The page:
The silly season is upon us: employees are loosening their ties and letting their guards down in anticipation of the ensuing office shenanigans.

But while a generous bar tab or well-stocked mini-fridge can see like a good way to thank your staff for a long year’s work, it brings its own host of problems.

Many office workers fail to realise that the same standards of conduct – not to mention workplace policies and relevant legislation – apply if the party is held on company time.

Nicole Wilson, Practice Leader at LegalVision, explains how to avoid getting fired at your work Christmas party or have a disgruntled employee sue your company.

“It’s all too common for ‘that guy’ (or girl) to offend colleagues with off-colour jokes, unwanted advances, abusing the boss, or other behaviour that would generally be considered inappropriate during regular office hours”

Nicole Wilson, Practice Leader, LegalVision

“The office party (and after party) can be considered ‘work time’, and employers potentially leave themselves open to liability if they don’t exercise due care. The complainant doesn’t even need to have been the target of the offensive behaviour. Simply overhearing colleagues tell sexual jokes could be construed as sexual harassment.”

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Practical steps that employers can take to protect the business from over-zealous merry-making include:

Know your policies and enforce them

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Employee behaviour could breach the workplace’s Sexual Harassment Policy, which provides the boss with grounds to potentially terminate their employment contract.

For employers, it’s worth revisiting these policies and ensuring employees are familiar with the company’s expectations on appropriate behaviour.

 

Specify what does and doesn’t constitute ‘work time’

Image source: TownMouse CountryMouse Ireland

Image source: TownMouse CountryMouse Ireland

Workplace policies and legislation regulate behaviour during work time and not after hours. If the team wants to ‘kick on’ after the work party has come to an end, you should make it explicit that any after party is not part of the work function.

Having a clear start and finish time can help. Also, make sure you do not serve alcohol after the finish time.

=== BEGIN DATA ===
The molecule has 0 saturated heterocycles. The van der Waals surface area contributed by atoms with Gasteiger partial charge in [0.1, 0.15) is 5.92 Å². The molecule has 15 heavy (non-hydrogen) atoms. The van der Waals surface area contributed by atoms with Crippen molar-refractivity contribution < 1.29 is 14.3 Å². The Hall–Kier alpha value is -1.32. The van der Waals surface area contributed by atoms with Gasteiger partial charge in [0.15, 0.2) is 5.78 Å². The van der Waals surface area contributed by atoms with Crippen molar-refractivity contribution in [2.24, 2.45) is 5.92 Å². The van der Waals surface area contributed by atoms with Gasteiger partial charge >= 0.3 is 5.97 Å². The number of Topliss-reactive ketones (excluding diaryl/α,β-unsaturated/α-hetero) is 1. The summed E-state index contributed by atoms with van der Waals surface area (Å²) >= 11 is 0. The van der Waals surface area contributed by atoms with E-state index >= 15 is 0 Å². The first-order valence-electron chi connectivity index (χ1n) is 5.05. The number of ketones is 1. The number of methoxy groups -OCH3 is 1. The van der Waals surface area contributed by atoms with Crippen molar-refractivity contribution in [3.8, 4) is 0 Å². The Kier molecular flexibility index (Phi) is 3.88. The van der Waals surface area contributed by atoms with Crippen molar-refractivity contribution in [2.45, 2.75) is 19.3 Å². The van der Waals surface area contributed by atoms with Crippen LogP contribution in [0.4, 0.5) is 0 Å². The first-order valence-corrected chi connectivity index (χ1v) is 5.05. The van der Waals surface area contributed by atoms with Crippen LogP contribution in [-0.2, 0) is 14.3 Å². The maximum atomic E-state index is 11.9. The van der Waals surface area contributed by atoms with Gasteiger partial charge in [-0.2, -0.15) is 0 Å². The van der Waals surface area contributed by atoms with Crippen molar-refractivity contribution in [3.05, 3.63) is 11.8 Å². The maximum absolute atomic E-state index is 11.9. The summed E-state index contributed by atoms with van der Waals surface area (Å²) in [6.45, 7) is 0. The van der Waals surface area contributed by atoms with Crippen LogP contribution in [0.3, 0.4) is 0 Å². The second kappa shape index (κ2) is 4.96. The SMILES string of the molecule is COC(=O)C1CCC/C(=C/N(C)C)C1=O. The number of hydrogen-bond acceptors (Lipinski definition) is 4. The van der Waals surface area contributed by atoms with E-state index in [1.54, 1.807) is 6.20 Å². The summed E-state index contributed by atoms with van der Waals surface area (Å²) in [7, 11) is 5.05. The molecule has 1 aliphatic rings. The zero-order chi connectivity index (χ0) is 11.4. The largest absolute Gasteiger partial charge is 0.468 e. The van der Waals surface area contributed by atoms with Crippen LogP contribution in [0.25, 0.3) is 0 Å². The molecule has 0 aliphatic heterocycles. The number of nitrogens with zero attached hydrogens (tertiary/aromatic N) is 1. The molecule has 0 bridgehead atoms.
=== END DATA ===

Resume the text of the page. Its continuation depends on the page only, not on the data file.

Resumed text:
Take care of staff

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As the work Christmas party is considered ‘work time’, employers can be held liable if staff are injured as part of the festivities.

While combining paintball and wine tasting may sound like a great end of year event, you need to consider your team’s safety.

Ensure you inspect any venue for possible risks and hazards before the event to ensure your staff have a great time and go home in one piece.

 

Exercise responsible service of alcohol

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You would be right in thinking it’s contradictory to expect compliance with the usual standards of behaviour while serving employees an unlimited supply of alcohol.

In such instances, employers can’t strictly reply on their workplace policies, and it’s in your best interest to include food and non-alcohol drinks as part of the catering package.

Management should lead by example and ensure a senior staff member remains sober and in charge of the evening to help extinguish any potential issues.

 

Arrange post-party transport

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 Although hosting your Christmas party at an exotic function sounds great, this can be a logistical nightmare if there are limited public transport options.

It may also result in some employees driving to the function, which causes problems if they decide to drive home after a few (or more) drinks.

Make sure there are plenty of public transport options or arrange private transport for your staff to ensure they all get home safely to enjoy the holidays.

 

Switch off the social media

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Almost every business has a social media page, and you should take steps to make sure your staff understands the policy regarding posting on Facebook, Instagram and Twitter.

It’s all fun and games until someone drunk tweets from the work account or posts compromising photos from the Christmas party to the company Facebook page – and no one wants to wake up the next morning with social media hangover and a stern ‘take down’ email from the boss.

DON’T do this at your office Christmas Party

Are you excited for your office Christmas Party this year?